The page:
Really? How does he know? We see new genetic information daily. Any mutation that makes a new gene is "new genetic information". Creationists have their own private definition of "new genetic information" which apparently contradicts all known understanding of genetics and information theory, and which they are apparently
unwilling to tell anyone else about.
Ken Ham: Rather, this is another example of changes happening within a Biblical "kind".
Is it? Since nobody, not even Mr Ham, can tell us what a Biblical "kind" is (creationists love arguments based on words that never get defined so that they can make nonsense claims that nobody can ever check) how in the world can he know? How does he know that this isn't an example of a new kind? He doesn't. "Kind" is a nonsense word creationist bandy about. They like to pretend that it has meaning, but none of them can manage to tell us what the meaning is in any testable way.
I could just as easily proclaim that it is impossible for God to create Tzergwaps and that the existence of Tzergwaps (and the fact that we've never seen one created) disproves creationism. As long as I don't have to actually explain what a Tzergwap is or explain why it can't be created, I have an argument every bit as good as the standard creationist "kind" argument. I mean, they can't point to even one example of a created Tzergwap, can they? Nope. So they lose. I'll define Tzergap when they get around to defining "kind". After all, they made up the dumb argument first.
But let's look underneath all of Mr Ham's errors to the underlying stupidity of the question. Does anyone ask "What is the single best evidence for gravity?" No. Does anyone ask "what is the single best evidence for a spherical Earth?" No. (Well, yes, but flat Earthers make all the same errors that creationists do, plus more). Science doesn't work in "single best pieces of evidence". Science works in theories that explain the vast majority of the evidence. Good theories are not generally supported by individual bits of evidence, but by the entire mass of evidence currently known.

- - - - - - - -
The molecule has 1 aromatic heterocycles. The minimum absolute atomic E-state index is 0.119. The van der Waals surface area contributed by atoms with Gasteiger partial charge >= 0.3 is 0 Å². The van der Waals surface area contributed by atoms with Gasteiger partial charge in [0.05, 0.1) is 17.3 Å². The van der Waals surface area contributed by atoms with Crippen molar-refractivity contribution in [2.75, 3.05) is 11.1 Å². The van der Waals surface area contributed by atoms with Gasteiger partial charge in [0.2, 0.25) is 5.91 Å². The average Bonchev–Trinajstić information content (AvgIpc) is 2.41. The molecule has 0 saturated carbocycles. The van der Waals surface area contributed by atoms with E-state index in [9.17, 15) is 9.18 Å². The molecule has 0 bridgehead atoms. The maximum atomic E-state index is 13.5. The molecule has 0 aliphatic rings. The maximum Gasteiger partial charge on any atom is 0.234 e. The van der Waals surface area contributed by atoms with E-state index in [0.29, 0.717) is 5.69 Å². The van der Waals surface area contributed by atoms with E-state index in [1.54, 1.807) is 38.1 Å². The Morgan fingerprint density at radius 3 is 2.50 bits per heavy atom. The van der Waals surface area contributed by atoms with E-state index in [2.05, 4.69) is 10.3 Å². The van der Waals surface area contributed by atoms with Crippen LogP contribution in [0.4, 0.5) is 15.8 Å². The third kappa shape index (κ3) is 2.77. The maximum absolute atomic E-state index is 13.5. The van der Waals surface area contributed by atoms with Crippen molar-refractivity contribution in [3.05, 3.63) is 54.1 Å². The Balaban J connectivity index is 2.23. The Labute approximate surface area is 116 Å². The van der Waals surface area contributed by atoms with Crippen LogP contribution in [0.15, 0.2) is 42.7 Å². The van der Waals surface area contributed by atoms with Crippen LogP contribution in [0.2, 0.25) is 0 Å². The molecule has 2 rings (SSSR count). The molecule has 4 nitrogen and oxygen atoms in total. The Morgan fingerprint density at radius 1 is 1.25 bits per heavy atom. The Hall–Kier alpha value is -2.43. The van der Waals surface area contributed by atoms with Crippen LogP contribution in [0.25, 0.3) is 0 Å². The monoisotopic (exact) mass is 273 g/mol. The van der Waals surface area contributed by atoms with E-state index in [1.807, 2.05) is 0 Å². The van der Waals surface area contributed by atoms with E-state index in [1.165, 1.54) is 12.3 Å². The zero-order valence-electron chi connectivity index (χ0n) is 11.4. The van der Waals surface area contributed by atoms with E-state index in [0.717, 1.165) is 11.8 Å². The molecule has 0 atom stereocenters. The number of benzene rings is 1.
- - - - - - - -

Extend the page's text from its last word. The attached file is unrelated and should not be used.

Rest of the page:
In this way we see that science is quite different from creationism. Creationists try to explain each new piece of evidence with a completely new hypothesis. Why are only invertebrates found at the bottom of the fossil record? Well, because things got fossilized in altitude order. Oh, then why are modern mammals found above dinosaurs? Oh, well that's differential of escape. And new "theories" will be invented for every piece of evidence presented. What we'll never see is a single, over-arching theory of creationism explaining all relevant evidence. I mean, even the explanations they've presented so far don't work. And if Mr Ham does want a "single best piece of evidence", why doesn't he do some research instead of regurgitating an anecdote from a debate years ago? Oh, right, because then he'd find out real answers and he doesn't want those. For an impressive list of some actual evidence for common descent, see 29 Evidences for Macroevolution.
We're still waiting for creationists to deal with any of it. Perhaps after they get through defining "kind" and "new genetic information" and actually propose an internally consistent, testable theory of creation, they can get around to it. But I fear that will be an inordinately long time.